Ancient World Now:Wolfgang Petersen’s Troy

Click here for direct link to audio Episode #20.

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So many of you have asked me: What do you think of Wolfgang Petersen’s film Troy?

Well, filmmakers always tamper with characters and situations from the original story, and Petersen is no exception. But I ask where,  in Homer’s name, is the real tale of the death of Ajax? And where, indeed, is Laocoon, the great seer, who with his sons was dragged to his watery death by a sea serpent when he tried to tell King Priam that the wooden horse would bring about the end of Troy?

The “greatness” of great story lies in the portrayal of the depth of human character. That a director has 180 minutes in which to show the scope of human triumph and tragedy is unrealistic. One must go to the source of these great stories in order to learn from them.

And how do we as humans display character? By the small things we do each day. In times of peace, it might be something as simple as nodding to the driver who yields their right of way. Or by patiently accepting the customer service routine from eager teen clerks because they are in training. And in times of crisis and war, we might reveal our character by resolving not to look at images of humiliation, or by remaining speechless in a time of sorrow and shame. These minor actions and inactions reveal the complexities of the human mind, heart, and spirit in ways, that in the rush of our lives, we often fail to see. It is precisely the lack of these simple human gestures that keeps modern film epics from attaining greatness. Wolfgang Petersen’s Troy is by its very nature crippled in its attempts. But, hey, using technology to create the image of the “launch of a thousand ships” was pretty cool! And then Brad Pitt as Achilles, well, what can I say?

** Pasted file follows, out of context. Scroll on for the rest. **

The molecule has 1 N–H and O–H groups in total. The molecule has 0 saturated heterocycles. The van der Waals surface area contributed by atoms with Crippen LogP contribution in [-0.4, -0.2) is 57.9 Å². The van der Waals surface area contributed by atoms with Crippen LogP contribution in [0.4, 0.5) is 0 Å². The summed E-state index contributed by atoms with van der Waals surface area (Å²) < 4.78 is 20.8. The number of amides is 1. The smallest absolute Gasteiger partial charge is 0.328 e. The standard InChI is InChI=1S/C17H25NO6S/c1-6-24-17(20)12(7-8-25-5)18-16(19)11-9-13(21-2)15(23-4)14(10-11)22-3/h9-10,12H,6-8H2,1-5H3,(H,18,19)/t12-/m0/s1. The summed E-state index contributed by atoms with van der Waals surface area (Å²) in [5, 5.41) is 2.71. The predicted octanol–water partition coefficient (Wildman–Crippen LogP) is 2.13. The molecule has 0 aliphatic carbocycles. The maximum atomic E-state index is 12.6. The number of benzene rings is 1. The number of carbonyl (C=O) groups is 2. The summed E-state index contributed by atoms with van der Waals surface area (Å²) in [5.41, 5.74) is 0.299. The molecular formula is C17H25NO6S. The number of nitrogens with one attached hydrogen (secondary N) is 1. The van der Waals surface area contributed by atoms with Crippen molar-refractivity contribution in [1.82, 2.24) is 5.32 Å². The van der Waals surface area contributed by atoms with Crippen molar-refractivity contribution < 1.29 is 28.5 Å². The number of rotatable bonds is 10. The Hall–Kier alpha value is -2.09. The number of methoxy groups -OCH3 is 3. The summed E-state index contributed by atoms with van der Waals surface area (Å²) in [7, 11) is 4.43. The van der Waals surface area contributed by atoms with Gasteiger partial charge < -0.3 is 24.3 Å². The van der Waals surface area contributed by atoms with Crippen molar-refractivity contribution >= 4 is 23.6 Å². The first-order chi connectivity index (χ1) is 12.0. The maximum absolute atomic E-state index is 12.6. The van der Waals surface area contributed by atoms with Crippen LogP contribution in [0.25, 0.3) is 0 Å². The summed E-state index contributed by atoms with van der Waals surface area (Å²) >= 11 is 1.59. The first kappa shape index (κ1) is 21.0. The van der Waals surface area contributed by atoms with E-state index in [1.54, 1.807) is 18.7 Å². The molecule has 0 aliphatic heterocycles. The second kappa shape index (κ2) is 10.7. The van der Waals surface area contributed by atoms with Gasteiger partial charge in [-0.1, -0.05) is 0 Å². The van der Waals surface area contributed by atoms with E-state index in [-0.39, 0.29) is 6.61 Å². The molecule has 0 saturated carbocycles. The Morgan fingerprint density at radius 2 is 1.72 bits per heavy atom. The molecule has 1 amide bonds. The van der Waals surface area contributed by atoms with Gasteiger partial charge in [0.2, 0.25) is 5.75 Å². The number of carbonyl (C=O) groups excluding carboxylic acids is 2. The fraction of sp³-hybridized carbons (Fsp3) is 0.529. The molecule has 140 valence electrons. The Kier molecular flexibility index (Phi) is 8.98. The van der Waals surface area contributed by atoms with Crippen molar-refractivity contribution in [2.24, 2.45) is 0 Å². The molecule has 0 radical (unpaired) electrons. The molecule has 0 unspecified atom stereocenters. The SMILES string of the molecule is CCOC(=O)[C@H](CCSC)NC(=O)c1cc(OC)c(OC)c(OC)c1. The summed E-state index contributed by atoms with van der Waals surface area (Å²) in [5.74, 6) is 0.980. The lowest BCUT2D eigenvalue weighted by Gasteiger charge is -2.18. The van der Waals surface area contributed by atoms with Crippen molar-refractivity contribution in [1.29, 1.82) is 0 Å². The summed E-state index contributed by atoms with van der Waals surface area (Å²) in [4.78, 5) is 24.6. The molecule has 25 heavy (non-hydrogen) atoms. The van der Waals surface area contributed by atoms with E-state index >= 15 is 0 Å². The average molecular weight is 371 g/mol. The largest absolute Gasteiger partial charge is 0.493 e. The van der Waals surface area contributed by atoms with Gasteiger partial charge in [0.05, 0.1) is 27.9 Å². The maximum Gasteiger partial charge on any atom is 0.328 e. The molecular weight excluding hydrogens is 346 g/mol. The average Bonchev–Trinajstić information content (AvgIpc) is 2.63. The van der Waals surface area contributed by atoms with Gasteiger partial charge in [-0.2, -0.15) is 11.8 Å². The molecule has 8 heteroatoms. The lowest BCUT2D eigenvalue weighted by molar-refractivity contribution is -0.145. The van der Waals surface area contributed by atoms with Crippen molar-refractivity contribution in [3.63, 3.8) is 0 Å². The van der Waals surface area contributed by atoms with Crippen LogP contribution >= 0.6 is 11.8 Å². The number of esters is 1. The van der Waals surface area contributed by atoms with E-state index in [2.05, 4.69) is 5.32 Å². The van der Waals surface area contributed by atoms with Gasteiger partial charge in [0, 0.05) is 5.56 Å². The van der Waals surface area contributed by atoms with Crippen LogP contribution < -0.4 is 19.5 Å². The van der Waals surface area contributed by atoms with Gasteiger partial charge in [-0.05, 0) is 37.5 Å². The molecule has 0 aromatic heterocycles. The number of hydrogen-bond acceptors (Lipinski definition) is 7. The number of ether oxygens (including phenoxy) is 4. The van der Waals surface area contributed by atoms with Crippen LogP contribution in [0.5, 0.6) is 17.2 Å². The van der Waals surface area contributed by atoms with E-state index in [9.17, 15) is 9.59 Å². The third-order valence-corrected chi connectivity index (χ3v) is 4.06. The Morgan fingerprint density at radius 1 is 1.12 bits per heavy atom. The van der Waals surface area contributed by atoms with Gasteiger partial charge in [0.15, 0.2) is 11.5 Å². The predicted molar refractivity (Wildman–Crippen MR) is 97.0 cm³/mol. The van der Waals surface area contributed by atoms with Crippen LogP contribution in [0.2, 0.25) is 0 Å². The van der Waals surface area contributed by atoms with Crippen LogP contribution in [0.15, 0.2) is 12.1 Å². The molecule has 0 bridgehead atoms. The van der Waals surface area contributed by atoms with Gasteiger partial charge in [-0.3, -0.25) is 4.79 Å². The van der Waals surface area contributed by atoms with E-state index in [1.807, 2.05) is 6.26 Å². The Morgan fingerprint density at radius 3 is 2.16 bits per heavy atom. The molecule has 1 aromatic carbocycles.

Listen to this week’s podcast to find out how Petersen’s film differed from the original epic. Enjoy!

Ancient World Now….seven days…..

Podcast launch date: Monday, June 14, 2010.

First episode: The Iliad 20-30 minute podcast.

Hector takes leave of his wife and son before going into battle. Already in mourning, Andromache reminds her husband that her father, mother, and seven brothers were long ago killed and he is her only family. She pleads with him. From the Richmond Lattimore translation:

Hektor, thus you are father to me, and my honoured mother,
you are my brother, and you it is who are my young husband.
Please take pity upon me then, stay here on the rampart,
that you may not leave your child an orphan, your wife a widow…..

The baby cries with fear at the horsehair crest on the peak of Hector’s helmet. Hector, laughing, takes it off. One of the most poignant scenes in The Iliad. Find out the fate of Hector, Prince of Troy, in the maiden podcast of Ancient World Now.

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